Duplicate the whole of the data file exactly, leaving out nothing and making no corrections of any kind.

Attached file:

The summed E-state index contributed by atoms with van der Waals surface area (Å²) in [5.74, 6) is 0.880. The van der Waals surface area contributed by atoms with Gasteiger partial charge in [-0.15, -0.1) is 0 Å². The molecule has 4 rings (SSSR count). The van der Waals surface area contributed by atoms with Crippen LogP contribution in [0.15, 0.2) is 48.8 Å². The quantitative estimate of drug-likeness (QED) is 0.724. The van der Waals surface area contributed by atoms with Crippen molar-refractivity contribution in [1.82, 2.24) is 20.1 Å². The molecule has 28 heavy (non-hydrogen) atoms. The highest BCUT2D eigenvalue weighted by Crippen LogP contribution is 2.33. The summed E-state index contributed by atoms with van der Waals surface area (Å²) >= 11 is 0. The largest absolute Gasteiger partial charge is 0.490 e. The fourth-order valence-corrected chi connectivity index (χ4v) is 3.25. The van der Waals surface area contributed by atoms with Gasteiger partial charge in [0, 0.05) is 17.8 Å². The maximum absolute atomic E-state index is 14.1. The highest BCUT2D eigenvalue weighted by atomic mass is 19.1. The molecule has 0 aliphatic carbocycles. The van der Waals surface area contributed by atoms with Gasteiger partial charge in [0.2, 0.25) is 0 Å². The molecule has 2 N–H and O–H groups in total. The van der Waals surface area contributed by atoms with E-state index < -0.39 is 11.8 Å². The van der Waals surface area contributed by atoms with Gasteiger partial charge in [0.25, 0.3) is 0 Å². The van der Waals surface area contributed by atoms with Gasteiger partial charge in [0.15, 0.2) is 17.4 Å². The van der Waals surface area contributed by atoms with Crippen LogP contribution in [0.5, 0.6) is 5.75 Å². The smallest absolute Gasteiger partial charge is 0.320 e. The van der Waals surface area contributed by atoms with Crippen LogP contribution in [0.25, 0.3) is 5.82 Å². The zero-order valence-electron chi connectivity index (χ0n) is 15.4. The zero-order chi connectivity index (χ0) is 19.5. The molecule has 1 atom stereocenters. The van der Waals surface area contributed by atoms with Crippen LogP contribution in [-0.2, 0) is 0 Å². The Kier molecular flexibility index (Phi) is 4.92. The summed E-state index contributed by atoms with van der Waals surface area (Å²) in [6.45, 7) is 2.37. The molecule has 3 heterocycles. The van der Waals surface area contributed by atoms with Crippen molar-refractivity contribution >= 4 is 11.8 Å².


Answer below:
The summed E-state index contributed by atoms with van der Waals surface area (Å²) in [5.74, 6) is 0.880. The van der Waals surface area contributed by atoms with Gasteiger partial charge in [-0.15, -0.1) is 0 Å². The molecule has 4 rings (SSSR count). The van der Waals surface area contributed by atoms with Crippen LogP contribution in [0.15, 0.2) is 48.8 Å². The quantitative estimate of drug-likeness (QED) is 0.724. The van der Waals surface area contributed by atoms with Crippen molar-refractivity contribution in [1.82, 2.24) is 20.1 Å². The molecule has 28 heavy (non-hydrogen) atoms. The highest BCUT2D eigenvalue weighted by Crippen LogP contribution is 2.33. The summed E-state index contributed by atoms with van der Waals surface area (Å²) >= 11 is 0. The largest absolute Gasteiger partial charge is 0.490 e. The fourth-order valence-corrected chi connectivity index (χ4v) is 3.25. The van der Waals surface area contributed by atoms with Gasteiger partial charge in [0, 0.05) is 17.8 Å². The maximum absolute atomic E-state index is 14.1. The highest BCUT2D eigenvalue weighted by atomic mass is 19.1. The molecule has 0 aliphatic carbocycles. The van der Waals surface area contributed by atoms with Gasteiger partial charge in [0.2, 0.25) is 0 Å². The molecule has 2 N–H and O–H groups in total. The van der Waals surface area contributed by atoms with E-state index < -0.39 is 11.8 Å². The van der Waals surface area contributed by atoms with Gasteiger partial charge in [0.25, 0.3) is 0 Å². The van der Waals surface area contributed by atoms with Gasteiger partial charge in [0.15, 0.2) is 17.4 Å². The van der Waals surface area contributed by atoms with Crippen LogP contribution in [0.5, 0.6) is 5.75 Å². The smallest absolute Gasteiger partial charge is 0.320 e. The van der Waals surface area contributed by atoms with Crippen LogP contribution in [0.25, 0.3) is 5.82 Å². The zero-order valence-electron chi connectivity index (χ0n) is 15.4. The zero-order chi connectivity index (χ0) is 19.5. The molecule has 1 atom stereocenters. The van der Waals surface area contributed by atoms with Crippen LogP contribution in [-0.2, 0) is 0 Å². The Kier molecular flexibility index (Phi) is 4.92. The summed E-state index contributed by atoms with van der Waals surface area (Å²) in [6.45, 7) is 2.37. The molecule has 3 heterocycles. The van der Waals surface area contributed by atoms with Crippen molar-refractivity contribution >= 4 is 11.8 Å².